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43Folders.com is Merlin Mann’s website about finding the time and attention to do your best creative work.

Fresh Start: Replace one project

If you don't have one already, draw up a list of all the projects that are on your radar screen right now -- all the active or dormant projects that will require some kind of task work (or even just mental bandwidth) by the end of this month. If you're doing Getting Things Done, you probably already have a list like this, but it might not hurt to just grab a piece of paper and do a fresh "mini-dump" of all the obligations and outcomes that are squatting on the edges of your brainpan.

Study your list, and think about the real value of everything you've theoretically undertaken. Any of these apply...?

  • something I feel obligated to do (but have no real interest in ever doing)
  • something that stalled long ago and could easily be removed
  • something that takes massive amounts of fuss for consistently annoying results
  • something I haven't seriously thought through yet
  • something potentially interesting that's very poorly defined right now
  • something I can't really do anything about for a while
  • something that's been on my lists so long that I just keep it out of sentimentality
  • something I could, quite frankly, just not care any less about

Got it? Good. Surprised at how much you actually have on your mind? You ain't alone, sister.

Okay, so now set that list down, and grab a fresh sheet of paper.

Without thinking too deeply about it, start jotting down all the things you'd love to be starting right now. Be reasonable; this isn't about fantasies of unassisted flight or basement alchemy so much as garden-variety growth, development, and fun. What are the things that, given the proper focus and time, would bring you the most satisfaction for the time you spend on it -- or could serve as a bridge to achieving higher aspirations you've been smacking down because you're "too busy" with other stuff?

Good candidates:

  • fixing a small, stupid problem that's been driving you nuts for years
  • finding ways to reconnect with people who are important to you
  • getting help to start a group or even a new business that would do Good Things
  • learning a skill -- like a programming language or accreditation -- that will give you more career flexibility
  • volunteering someplace important to you, taking a dance class or learning CPR or sign language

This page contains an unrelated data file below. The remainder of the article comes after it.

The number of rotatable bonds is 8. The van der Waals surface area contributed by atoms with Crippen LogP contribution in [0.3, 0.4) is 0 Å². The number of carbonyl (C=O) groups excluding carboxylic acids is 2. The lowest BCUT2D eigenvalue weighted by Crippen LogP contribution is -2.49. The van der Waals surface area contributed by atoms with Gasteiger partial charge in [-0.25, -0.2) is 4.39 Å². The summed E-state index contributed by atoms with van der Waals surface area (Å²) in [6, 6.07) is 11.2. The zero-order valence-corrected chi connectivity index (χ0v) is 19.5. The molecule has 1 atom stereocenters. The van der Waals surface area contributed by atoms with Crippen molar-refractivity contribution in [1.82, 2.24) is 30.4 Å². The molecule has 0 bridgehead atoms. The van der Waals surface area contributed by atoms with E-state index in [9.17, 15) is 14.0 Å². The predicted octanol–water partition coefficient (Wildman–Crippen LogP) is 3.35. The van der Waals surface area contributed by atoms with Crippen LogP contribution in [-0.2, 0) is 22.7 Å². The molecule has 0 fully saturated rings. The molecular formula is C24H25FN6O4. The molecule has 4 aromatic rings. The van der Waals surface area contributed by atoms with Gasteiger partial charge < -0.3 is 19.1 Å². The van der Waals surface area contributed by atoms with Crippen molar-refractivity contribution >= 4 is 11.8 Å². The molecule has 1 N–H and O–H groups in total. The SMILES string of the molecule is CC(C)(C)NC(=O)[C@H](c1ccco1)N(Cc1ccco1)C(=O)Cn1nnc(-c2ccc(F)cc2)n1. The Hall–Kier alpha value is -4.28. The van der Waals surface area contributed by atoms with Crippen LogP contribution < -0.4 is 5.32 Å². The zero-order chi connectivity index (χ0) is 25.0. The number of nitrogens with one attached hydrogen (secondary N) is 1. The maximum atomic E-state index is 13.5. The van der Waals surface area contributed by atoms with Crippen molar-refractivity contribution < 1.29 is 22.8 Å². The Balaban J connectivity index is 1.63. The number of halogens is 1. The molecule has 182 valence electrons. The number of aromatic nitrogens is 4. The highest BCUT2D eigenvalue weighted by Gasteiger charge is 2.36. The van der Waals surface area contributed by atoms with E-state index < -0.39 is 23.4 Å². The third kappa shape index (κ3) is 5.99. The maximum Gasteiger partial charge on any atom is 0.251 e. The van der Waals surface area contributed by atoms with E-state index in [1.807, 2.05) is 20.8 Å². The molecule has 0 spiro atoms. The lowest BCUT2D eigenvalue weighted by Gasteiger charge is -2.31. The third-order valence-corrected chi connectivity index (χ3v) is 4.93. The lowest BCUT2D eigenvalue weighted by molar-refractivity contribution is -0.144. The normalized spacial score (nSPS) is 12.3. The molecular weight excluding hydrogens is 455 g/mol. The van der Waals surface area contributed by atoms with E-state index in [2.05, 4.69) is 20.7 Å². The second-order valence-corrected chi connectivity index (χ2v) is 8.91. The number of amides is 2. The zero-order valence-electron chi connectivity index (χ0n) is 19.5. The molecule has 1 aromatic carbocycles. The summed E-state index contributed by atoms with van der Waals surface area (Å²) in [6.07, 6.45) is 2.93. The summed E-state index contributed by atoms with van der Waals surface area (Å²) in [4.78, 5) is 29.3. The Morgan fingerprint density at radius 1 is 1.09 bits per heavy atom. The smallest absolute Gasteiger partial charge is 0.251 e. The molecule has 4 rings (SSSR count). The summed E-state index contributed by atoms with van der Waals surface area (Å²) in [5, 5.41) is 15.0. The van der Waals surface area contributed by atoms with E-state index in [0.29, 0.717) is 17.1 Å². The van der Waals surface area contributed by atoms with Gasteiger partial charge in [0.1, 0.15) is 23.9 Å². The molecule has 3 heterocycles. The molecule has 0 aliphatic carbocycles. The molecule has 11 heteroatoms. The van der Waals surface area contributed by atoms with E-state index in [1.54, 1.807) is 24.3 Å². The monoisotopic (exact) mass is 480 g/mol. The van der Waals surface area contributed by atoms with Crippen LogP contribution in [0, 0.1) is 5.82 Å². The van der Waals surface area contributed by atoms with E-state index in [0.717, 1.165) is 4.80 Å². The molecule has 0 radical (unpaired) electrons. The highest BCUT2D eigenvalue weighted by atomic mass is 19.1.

• planning baby steps in the direction of some Huge Life Change™ that you've always been curious about exploring

Bottom line? Find something that gets you really excited and makes you feel energized and hopeful about the prospects in your life. Pretend for a moment that you can finally scratch an itch that you may never have acknowledged until now.

Now the fun part. Officially pick one project from Column A to set aside and one from Column B to start. Excise something stupid, and undertake something cool. Go through whatever motions in your job (or "your system") that would shelve or delete the oldie and promote or highlight the new one. Yay! New project. You win.

So, the point here is not to go out and quit your job, join a socialist mime troupe, or start dressing like a hippie -- the trick is just to make a couple conscious decisions about using your time for the things that really matter to you. And to start becoming more aware of the time you (maybe unconsciously) spend thinking about dumb, pedestrian, and ultimately unnecessary stuff. (Hint: for most of us, the answer to that is "a LOT.")

I'd be surprised if you didn't find at least one crufty project you can get off your plate and out of your mind without incident; and I'd be just as surprised if you couldn't replace the space on that shelf with something much cooler that brings fresh energy and perspective to everything you're working on right now. Make the time to do something that's worthy of your attention.

David's picture

Nice, I'm glad I was...

Nice, I'm glad I was directed over here. One thing I would have to say is that I've spent the last year unlearning some of this. I went from being part of a team to be being the only person left. A lot of assumptions about urgent vs important or the ability to dump things actually hinge on there being someone else, normally junior to you, who will pick them up and complete them.

I'd say the biggest thing I have learnt in the last year, and I am far from finished even beginning to understand the challenges, is the skill of "do it now". Often it means taking time out from my urgent and critical project to complete a small, apparently meaningless and certainly not critical thing. What I learnt to my cost is that all of those little items build up and suddenly customers and suppliers are complaining about poor service and you have absolutely no viable defence for not having done it.




An Oblique Strategy:
Honor thy error as a hidden intention


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